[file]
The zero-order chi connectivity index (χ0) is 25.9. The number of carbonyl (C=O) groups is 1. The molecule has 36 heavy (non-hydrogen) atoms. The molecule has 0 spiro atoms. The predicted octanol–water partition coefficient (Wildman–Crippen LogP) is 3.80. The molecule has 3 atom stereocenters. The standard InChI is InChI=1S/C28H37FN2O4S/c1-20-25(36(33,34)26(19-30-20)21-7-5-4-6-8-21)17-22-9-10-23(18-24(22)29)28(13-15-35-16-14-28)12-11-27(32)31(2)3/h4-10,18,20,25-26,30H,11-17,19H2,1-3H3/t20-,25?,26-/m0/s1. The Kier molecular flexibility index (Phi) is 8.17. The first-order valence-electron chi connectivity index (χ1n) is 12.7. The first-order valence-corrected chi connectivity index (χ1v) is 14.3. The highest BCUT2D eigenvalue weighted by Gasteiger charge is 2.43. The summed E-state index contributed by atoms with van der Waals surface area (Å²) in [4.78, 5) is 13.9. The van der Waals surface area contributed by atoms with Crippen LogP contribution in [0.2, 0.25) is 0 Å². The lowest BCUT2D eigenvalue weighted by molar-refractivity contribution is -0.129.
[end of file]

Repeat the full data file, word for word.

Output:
The zero-order chi connectivity index (χ0) is 25.9. The number of carbonyl (C=O) groups is 1. The molecule has 36 heavy (non-hydrogen) atoms. The molecule has 0 spiro atoms. The predicted octanol–water partition coefficient (Wildman–Crippen LogP) is 3.80. The molecule has 3 atom stereocenters. The standard InChI is InChI=1S/C28H37FN2O4S/c1-20-25(36(33,34)26(19-30-20)21-7-5-4-6-8-21)17-22-9-10-23(18-24(22)29)28(13-15-35-16-14-28)12-11-27(32)31(2)3/h4-10,18,20,25-26,30H,11-17,19H2,1-3H3/t20-,25?,26-/m0/s1. The Kier molecular flexibility index (Phi) is 8.17. The first-order valence-electron chi connectivity index (χ1n) is 12.7. The first-order valence-corrected chi connectivity index (χ1v) is 14.3. The highest BCUT2D eigenvalue weighted by Gasteiger charge is 2.43. The summed E-state index contributed by atoms with van der Waals surface area (Å²) in [4.78, 5) is 13.9. The van der Waals surface area contributed by atoms with Crippen LogP contribution in [0.2, 0.25) is 0 Å². The lowest BCUT2D eigenvalue weighted by molar-refractivity contribution is -0.129.